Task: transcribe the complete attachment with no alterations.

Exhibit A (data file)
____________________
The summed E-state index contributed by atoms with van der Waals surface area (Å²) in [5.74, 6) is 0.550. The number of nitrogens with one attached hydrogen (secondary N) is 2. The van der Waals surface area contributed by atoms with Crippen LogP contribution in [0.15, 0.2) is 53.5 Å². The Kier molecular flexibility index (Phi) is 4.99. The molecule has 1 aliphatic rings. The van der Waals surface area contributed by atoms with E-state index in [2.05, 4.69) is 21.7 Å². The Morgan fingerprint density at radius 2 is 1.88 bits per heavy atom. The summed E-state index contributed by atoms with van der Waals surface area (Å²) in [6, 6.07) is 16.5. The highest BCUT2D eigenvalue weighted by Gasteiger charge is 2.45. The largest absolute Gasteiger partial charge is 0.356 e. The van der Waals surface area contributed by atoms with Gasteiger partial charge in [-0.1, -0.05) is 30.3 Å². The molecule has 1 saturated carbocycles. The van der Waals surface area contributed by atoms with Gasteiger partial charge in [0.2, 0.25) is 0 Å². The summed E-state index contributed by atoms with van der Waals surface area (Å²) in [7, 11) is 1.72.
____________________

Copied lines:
The summed E-state index contributed by atoms with van der Waals surface area (Å²) in [5.74, 6) is 0.550. The number of nitrogens with one attached hydrogen (secondary N) is 2. The van der Waals surface area contributed by atoms with Crippen LogP contribution in [0.15, 0.2) is 53.5 Å². The Kier molecular flexibility index (Phi) is 4.99. The molecule has 1 aliphatic rings. The van der Waals surface area contributed by atoms with E-state index in [2.05, 4.69) is 21.7 Å². The Morgan fingerprint density at radius 2 is 1.88 bits per heavy atom. The summed E-state index contributed by atoms with van der Waals surface area (Å²) in [6, 6.07) is 16.5. The highest BCUT2D eigenvalue weighted by Gasteiger charge is 2.45. The largest absolute Gasteiger partial charge is 0.356 e. The van der Waals surface area contributed by atoms with Gasteiger partial charge in [-0.1, -0.05) is 30.3 Å². The molecule has 1 saturated carbocycles. The van der Waals surface area contributed by atoms with Gasteiger partial charge in [0.2, 0.25) is 0 Å². The summed E-state index contributed by atoms with van der Waals surface area (Å²) in [7, 11) is 1.72.